If you’re shooting at a steep uphill or downhill target at long distance and you don’t compensate for the difference in gravity, you’ll miss. Rifle expert Jeff Johnston shows how to make that shot!
Some hunters know that when facing a long downhill shot angle they are getting slightly lower than normal. That’s because gravity pull is greatest on objects that is parallel to earth. And so what this means is that a bullet fired at an angle won’t drop as much as one fired over level ground. But surprisingly this also means that a bullet will strike higher when shooting up hills as well.
Of course how much higher a bullet will hit is a product than the distinctness of the hill and the range to the target. For example 300 yards shot at a 45 degree angle which is pretty darn steep with this .306 right here with strike constantly six inches high.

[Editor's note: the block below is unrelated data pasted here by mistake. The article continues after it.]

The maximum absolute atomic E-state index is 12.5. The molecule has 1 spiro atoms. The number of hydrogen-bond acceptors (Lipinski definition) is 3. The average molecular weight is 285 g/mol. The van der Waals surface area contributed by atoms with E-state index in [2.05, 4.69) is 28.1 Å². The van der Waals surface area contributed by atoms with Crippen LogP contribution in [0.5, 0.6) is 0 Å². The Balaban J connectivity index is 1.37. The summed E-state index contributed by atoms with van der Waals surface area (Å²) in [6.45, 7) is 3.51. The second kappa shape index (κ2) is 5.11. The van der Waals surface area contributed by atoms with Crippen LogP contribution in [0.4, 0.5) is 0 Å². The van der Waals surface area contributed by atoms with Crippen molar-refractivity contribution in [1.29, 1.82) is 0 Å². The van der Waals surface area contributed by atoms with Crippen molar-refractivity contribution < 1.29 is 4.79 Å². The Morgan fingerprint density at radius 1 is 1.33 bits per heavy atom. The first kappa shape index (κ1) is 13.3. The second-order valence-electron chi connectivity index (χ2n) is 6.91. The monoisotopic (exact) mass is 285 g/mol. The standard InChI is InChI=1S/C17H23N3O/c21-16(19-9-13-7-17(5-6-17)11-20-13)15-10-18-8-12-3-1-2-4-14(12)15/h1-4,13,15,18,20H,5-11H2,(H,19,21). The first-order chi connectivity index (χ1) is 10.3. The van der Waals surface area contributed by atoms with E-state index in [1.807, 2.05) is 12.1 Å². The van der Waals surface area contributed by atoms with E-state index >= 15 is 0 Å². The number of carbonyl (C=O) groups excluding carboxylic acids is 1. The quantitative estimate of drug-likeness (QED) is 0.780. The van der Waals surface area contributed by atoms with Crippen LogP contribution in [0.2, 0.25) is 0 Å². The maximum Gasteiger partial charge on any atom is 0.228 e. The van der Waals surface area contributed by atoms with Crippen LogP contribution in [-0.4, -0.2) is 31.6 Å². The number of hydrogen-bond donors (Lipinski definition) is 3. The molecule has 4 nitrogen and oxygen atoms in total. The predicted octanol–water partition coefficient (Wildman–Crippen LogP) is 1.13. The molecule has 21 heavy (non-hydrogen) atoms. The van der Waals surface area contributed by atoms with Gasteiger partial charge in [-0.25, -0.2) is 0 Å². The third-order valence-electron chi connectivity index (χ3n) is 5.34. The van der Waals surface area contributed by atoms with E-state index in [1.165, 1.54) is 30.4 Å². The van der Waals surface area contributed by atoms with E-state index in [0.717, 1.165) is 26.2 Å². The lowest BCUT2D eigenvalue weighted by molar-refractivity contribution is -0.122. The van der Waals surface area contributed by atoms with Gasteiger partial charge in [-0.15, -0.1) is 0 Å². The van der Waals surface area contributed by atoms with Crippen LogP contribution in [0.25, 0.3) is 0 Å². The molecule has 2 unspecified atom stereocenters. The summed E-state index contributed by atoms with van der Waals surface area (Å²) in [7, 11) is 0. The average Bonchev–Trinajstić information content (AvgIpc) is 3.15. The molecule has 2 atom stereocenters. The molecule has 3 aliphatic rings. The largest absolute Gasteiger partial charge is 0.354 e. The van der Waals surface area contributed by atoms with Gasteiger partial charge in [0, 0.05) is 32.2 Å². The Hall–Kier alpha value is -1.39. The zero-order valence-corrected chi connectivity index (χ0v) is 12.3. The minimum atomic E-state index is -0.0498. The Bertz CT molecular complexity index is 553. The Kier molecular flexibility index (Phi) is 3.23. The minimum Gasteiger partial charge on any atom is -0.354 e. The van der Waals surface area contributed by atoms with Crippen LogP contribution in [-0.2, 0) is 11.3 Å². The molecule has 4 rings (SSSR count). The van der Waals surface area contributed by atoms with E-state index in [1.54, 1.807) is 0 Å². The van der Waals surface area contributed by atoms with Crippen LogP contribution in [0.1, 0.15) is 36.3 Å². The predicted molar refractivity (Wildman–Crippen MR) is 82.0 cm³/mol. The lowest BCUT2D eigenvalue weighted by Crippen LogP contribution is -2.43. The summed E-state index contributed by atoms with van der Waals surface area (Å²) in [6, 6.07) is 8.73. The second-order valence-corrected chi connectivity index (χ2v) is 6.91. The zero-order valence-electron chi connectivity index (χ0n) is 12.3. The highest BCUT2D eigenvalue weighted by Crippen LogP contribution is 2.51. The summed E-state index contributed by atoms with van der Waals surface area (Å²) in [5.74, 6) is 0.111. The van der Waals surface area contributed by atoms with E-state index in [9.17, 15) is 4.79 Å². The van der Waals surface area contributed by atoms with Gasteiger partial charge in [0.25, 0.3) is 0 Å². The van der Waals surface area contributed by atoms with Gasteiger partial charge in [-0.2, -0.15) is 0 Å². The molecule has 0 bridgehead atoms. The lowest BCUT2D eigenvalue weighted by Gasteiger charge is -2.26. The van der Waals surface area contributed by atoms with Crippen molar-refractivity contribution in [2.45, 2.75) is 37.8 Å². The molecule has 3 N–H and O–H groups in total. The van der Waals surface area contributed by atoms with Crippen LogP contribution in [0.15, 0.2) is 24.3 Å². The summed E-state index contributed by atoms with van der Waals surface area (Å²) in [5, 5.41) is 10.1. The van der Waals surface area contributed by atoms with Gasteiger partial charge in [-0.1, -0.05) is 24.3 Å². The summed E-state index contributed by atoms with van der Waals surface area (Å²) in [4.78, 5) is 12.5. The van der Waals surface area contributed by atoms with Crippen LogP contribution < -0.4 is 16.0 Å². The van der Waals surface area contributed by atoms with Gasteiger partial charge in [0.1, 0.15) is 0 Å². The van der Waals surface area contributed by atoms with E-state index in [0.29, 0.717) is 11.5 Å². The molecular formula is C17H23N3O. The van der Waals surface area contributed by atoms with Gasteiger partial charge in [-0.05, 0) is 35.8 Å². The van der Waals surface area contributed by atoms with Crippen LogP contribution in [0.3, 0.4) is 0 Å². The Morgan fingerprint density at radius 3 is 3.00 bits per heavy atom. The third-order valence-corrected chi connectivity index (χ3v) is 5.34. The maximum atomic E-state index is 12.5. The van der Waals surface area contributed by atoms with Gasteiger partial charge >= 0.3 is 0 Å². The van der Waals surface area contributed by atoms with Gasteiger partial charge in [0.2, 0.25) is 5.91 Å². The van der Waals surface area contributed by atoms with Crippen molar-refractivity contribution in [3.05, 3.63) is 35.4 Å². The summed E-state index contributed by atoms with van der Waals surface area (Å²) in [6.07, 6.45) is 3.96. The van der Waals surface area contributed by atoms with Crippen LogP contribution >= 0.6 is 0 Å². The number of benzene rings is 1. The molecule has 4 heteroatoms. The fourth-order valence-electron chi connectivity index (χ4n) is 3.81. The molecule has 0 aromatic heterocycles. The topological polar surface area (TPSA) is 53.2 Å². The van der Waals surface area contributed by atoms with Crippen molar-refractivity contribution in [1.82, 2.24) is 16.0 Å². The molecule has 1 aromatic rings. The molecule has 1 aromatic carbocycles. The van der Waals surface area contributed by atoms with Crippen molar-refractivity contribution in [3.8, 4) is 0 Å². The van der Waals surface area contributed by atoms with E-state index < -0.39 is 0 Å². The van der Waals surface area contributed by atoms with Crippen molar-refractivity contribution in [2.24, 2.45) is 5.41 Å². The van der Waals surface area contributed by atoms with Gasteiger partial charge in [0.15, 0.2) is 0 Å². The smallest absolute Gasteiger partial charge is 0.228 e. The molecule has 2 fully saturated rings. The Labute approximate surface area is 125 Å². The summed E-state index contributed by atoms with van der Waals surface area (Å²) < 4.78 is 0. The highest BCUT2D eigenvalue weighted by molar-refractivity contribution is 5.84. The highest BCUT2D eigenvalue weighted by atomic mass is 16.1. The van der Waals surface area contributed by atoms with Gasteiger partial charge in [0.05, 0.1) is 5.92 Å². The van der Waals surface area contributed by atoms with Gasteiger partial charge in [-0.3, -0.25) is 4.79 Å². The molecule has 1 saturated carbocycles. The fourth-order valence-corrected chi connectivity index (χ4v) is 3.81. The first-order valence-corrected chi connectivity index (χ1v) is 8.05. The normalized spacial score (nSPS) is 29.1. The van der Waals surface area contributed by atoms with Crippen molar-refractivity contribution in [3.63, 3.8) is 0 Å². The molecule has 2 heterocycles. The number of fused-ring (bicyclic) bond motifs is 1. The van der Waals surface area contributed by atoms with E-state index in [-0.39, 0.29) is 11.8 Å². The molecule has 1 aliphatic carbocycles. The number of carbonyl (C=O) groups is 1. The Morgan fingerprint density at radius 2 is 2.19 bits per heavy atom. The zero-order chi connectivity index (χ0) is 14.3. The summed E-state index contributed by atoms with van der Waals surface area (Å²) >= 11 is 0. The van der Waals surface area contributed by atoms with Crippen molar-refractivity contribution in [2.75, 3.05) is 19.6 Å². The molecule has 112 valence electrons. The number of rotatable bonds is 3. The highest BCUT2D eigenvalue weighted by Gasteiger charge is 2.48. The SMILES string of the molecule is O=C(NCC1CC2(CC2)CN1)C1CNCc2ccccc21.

So generally hunters taking shots at less than 300 yards on uphill or downhill angles. Should simply shade a little bit lower than they normally would have shooting on flattened around.
But if you find yourself having to shoot over 300 yards or in an angle that’s cliff like steep consult the bullet impact chart I will tell you exactly where you need to hole. Luckily for us there’s a much faster and more precise way to arrange these crazy angles.
That’s by the use of one of miriad rangefinders on the marker right now that automatically compensate for the horizontal distance rather than the actual distance the target.
So in shots under 300 yards at an extreme angle simply shade a little bit low but for shots over that. Get yourself a modern rangefinder hold for whatever distance that says Do this and you’ll make that shot.